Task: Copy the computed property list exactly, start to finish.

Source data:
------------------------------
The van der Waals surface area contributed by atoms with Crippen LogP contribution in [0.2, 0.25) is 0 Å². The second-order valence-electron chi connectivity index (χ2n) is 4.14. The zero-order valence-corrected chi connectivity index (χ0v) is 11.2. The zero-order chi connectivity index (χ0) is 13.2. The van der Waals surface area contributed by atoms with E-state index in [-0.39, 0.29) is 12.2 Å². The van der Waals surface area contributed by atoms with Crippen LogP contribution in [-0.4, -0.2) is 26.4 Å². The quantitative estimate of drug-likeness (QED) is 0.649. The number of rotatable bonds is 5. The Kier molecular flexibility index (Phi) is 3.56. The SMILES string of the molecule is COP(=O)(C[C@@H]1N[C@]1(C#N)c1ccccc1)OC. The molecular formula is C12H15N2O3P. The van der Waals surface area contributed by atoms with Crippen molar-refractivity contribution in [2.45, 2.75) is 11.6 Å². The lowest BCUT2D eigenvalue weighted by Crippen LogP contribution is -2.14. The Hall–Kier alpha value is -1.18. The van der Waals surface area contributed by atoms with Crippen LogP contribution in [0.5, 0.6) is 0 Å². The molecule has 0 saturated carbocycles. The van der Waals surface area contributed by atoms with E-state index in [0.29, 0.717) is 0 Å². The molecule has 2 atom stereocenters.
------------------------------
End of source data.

The van der Waals surface area contributed by atoms with Crippen LogP contribution in [0.2, 0.25) is 0 Å². The second-order valence-electron chi connectivity index (χ2n) is 4.14. The zero-order valence-corrected chi connectivity index (χ0v) is 11.2. The zero-order chi connectivity index (χ0) is 13.2. The van der Waals surface area contributed by atoms with E-state index in [-0.39, 0.29) is 12.2 Å². The van der Waals surface area contributed by atoms with Crippen LogP contribution in [-0.4, -0.2) is 26.4 Å². The quantitative estimate of drug-likeness (QED) is 0.649. The number of rotatable bonds is 5. The Kier molecular flexibility index (Phi) is 3.56. The SMILES string of the molecule is COP(=O)(C[C@@H]1N[C@]1(C#N)c1ccccc1)OC. The molecular formula is C12H15N2O3P. The van der Waals surface area contributed by atoms with Crippen molar-refractivity contribution in [2.45, 2.75) is 11.6 Å². The lowest BCUT2D eigenvalue weighted by Crippen LogP contribution is -2.14. The Hall–Kier alpha value is -1.18. The van der Waals surface area contributed by atoms with Crippen LogP contribution in [0.5, 0.6) is 0 Å². The molecule has 0 saturated carbocycles. The van der Waals surface area contributed by atoms with E-state index in [0.29, 0.717) is 0 Å². The molecule has 2 atom stereocenters.